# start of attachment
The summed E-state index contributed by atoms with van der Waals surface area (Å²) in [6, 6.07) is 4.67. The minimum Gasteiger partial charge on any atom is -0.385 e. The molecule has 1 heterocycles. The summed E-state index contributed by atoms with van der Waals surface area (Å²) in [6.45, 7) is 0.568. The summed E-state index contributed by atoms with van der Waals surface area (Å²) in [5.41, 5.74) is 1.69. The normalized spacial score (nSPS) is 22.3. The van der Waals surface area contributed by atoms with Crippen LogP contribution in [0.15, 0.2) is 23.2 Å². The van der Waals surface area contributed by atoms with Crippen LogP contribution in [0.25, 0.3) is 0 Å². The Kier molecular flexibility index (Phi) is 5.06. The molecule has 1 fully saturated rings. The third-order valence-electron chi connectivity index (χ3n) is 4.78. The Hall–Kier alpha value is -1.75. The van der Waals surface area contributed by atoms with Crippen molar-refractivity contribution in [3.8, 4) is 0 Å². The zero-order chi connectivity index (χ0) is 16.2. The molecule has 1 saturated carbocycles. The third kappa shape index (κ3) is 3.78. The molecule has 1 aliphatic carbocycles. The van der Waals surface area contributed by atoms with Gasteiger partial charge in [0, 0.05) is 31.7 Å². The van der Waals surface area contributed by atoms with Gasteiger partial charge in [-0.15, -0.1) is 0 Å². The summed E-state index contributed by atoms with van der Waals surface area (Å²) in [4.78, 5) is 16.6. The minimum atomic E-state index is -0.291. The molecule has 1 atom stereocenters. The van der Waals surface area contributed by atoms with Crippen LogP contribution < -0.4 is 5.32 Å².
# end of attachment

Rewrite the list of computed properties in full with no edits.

The summed E-state index contributed by atoms with van der Waals surface area (Å²) in [6, 6.07) is 4.67. The minimum Gasteiger partial charge on any atom is -0.385 e. The molecule has 1 heterocycles. The summed E-state index contributed by atoms with van der Waals surface area (Å²) in [6.45, 7) is 0.568. The summed E-state index contributed by atoms with van der Waals surface area (Å²) in [5.41, 5.74) is 1.69. The normalized spacial score (nSPS) is 22.3. The van der Waals surface area contributed by atoms with Crippen LogP contribution in [0.15, 0.2) is 23.2 Å². The van der Waals surface area contributed by atoms with Crippen LogP contribution in [0.25, 0.3) is 0 Å². The Kier molecular flexibility index (Phi) is 5.06. The molecule has 1 fully saturated rings. The third-order valence-electron chi connectivity index (χ3n) is 4.78. The Hall–Kier alpha value is -1.75. The van der Waals surface area contributed by atoms with Crippen molar-refractivity contribution in [3.8, 4) is 0 Å². The zero-order chi connectivity index (χ0) is 16.2. The molecule has 1 saturated carbocycles. The third kappa shape index (κ3) is 3.78. The molecule has 1 aliphatic carbocycles. The van der Waals surface area contributed by atoms with Gasteiger partial charge in [0, 0.05) is 31.7 Å². The van der Waals surface area contributed by atoms with Gasteiger partial charge in [-0.15, -0.1) is 0 Å². The summed E-state index contributed by atoms with van der Waals surface area (Å²) in [4.78, 5) is 16.6. The minimum atomic E-state index is -0.291. The molecule has 1 atom stereocenters. The van der Waals surface area contributed by atoms with Crippen LogP contribution < -0.4 is 5.32 Å².